Hippokratia 1998, 2(4):147-156

G Vergoulas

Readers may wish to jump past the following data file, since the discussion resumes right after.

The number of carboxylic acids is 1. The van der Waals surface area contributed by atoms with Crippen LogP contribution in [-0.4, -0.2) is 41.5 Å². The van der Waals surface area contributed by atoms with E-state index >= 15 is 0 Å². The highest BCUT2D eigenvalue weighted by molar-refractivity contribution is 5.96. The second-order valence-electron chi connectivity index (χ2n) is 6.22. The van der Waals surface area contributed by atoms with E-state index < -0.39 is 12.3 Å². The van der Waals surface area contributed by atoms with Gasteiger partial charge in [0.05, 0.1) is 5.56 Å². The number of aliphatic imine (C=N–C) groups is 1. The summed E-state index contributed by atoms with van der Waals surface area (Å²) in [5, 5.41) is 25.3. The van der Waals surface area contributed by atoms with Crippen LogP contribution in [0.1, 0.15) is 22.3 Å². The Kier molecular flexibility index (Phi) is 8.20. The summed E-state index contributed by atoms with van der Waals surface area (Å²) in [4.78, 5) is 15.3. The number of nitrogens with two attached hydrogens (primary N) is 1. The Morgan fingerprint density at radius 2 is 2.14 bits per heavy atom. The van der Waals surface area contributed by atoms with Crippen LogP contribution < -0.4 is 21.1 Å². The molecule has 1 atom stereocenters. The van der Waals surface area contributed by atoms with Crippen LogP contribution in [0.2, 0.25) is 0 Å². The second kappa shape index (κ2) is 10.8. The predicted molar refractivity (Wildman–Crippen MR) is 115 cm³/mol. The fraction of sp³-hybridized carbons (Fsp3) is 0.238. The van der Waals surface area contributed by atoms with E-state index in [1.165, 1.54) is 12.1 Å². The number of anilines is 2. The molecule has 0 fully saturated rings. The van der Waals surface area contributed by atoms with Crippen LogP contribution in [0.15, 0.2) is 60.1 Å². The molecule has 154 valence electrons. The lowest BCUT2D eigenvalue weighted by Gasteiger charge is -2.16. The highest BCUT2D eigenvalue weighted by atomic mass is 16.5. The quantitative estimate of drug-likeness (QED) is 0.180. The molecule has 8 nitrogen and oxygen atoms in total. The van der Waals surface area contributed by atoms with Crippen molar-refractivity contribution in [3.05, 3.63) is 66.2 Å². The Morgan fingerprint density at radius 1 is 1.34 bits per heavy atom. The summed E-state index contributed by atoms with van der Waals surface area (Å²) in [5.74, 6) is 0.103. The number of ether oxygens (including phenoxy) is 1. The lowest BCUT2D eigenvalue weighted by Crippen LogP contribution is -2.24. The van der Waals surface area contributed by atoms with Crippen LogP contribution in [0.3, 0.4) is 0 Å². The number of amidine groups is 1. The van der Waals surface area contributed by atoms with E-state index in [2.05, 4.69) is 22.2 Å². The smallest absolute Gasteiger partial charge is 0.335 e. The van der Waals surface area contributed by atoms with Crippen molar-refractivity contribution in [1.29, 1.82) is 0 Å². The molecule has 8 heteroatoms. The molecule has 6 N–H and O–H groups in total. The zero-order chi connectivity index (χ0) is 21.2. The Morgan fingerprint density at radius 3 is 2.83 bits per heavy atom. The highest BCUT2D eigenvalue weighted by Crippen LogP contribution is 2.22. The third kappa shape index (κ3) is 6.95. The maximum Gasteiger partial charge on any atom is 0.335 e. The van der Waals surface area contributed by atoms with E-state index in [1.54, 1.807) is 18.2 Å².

In kidney transplantation the ultimate target is "intelligent immunosuppression" where we look at each patient and ask whether he is going to be high or low responder to the transplant, whether he needs mono, double, triple or quadruple induction therapy. Our aim is to avoid rejection but at the same time to avoid life threatening infection and malignancy by over immunosuppression, to establish the correct drug dosage, to reduce or stop steroids whenever possible and to minimize side - effects. To do that we need to know about the immunogenetic make-up of the recipient and the mode of action of the drugs concerned.The last forty years there was plenty of time for somebody to get used with an immunosuppressive agent until the appearance of a new one. Now this is not valid. The last few years many new immunosuppressive agents have appeared and are in the final clinical testing or have been approved for clinical use. The development of these new drugs represents a trend for more specific immunosuppression. None of the new drugs has as target the fall of the number of white blood cells and their action targets the function mainly of ? lymphocytes which have been proved to play a central role in the specific immune response of the acute allograft rejection. The new immunosuppressive agents are drugs that either bind with cytoplasmic immunophilines (eg tacrolimus and sirolimus), block purine biosynthesis (mycophenolate mofetil) or finally are antibodies (chimeric and hummanized ) that bind with the IL-2 receptor.

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